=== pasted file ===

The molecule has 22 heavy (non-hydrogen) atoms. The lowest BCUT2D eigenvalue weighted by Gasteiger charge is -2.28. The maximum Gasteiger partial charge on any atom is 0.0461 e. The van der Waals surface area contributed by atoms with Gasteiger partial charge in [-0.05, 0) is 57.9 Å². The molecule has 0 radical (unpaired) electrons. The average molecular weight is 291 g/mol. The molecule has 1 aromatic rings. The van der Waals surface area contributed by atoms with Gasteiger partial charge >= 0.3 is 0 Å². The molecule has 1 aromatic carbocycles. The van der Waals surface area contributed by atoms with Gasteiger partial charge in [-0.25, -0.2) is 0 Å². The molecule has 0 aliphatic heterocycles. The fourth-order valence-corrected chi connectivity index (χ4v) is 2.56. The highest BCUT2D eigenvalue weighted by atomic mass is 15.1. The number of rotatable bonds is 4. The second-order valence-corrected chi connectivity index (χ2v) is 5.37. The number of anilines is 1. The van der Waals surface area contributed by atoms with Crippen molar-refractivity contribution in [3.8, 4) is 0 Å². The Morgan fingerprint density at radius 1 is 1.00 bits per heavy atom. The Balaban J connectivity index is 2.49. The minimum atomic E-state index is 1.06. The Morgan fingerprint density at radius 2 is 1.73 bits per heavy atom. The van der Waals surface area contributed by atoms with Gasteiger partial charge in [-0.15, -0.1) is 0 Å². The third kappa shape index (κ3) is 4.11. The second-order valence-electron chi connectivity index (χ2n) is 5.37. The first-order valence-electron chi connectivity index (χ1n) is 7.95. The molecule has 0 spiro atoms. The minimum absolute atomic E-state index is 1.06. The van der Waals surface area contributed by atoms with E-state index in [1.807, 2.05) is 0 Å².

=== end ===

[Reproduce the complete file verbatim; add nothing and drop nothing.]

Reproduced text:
The molecule has 22 heavy (non-hydrogen) atoms. The lowest BCUT2D eigenvalue weighted by Gasteiger charge is -2.28. The maximum Gasteiger partial charge on any atom is 0.0461 e. The van der Waals surface area contributed by atoms with Gasteiger partial charge in [-0.05, 0) is 57.9 Å². The molecule has 0 radical (unpaired) electrons. The average molecular weight is 291 g/mol. The molecule has 1 aromatic rings. The van der Waals surface area contributed by atoms with Gasteiger partial charge >= 0.3 is 0 Å². The molecule has 1 aromatic carbocycles. The van der Waals surface area contributed by atoms with Gasteiger partial charge in [-0.25, -0.2) is 0 Å². The molecule has 0 aliphatic heterocycles. The fourth-order valence-corrected chi connectivity index (χ4v) is 2.56. The highest BCUT2D eigenvalue weighted by atomic mass is 15.1. The number of rotatable bonds is 4. The second-order valence-corrected chi connectivity index (χ2v) is 5.37. The number of anilines is 1. The van der Waals surface area contributed by atoms with Crippen molar-refractivity contribution in [3.8, 4) is 0 Å². The Morgan fingerprint density at radius 1 is 1.00 bits per heavy atom. The Balaban J connectivity index is 2.49. The minimum atomic E-state index is 1.06. The Morgan fingerprint density at radius 2 is 1.73 bits per heavy atom. The van der Waals surface area contributed by atoms with Gasteiger partial charge in [-0.15, -0.1) is 0 Å². The third kappa shape index (κ3) is 4.11. The second-order valence-electron chi connectivity index (χ2n) is 5.37. The first-order valence-electron chi connectivity index (χ1n) is 7.95. The molecule has 0 spiro atoms. The minimum absolute atomic E-state index is 1.06. The van der Waals surface area contributed by atoms with E-state index in [1.807, 2.05) is 0 Å².